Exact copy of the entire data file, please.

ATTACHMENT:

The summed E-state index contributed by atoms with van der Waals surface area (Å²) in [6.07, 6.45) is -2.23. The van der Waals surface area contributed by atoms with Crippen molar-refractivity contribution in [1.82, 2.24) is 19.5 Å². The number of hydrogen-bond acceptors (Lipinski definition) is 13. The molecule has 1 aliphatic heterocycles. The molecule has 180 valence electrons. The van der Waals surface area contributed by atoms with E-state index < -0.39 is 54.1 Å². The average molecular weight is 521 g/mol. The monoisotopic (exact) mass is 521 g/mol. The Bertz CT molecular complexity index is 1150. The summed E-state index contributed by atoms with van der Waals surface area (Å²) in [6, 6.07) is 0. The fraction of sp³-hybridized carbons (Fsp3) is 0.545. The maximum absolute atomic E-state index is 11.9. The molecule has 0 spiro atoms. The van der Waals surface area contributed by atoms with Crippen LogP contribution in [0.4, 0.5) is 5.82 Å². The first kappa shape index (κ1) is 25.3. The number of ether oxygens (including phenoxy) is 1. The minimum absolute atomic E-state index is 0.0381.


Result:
The summed E-state index contributed by atoms with van der Waals surface area (Å²) in [6.07, 6.45) is -2.23. The van der Waals surface area contributed by atoms with Crippen molar-refractivity contribution in [1.82, 2.24) is 19.5 Å². The number of hydrogen-bond acceptors (Lipinski definition) is 13. The molecule has 1 aliphatic heterocycles. The molecule has 180 valence electrons. The van der Waals surface area contributed by atoms with E-state index < -0.39 is 54.1 Å². The average molecular weight is 521 g/mol. The monoisotopic (exact) mass is 521 g/mol. The Bertz CT molecular complexity index is 1150. The summed E-state index contributed by atoms with van der Waals surface area (Å²) in [6, 6.07) is 0. The fraction of sp³-hybridized carbons (Fsp3) is 0.545. The maximum absolute atomic E-state index is 11.9. The molecule has 0 spiro atoms. The van der Waals surface area contributed by atoms with Crippen LogP contribution in [0.4, 0.5) is 5.82 Å². The first kappa shape index (κ1) is 25.3. The number of ether oxygens (including phenoxy) is 1. The minimum absolute atomic E-state index is 0.0381.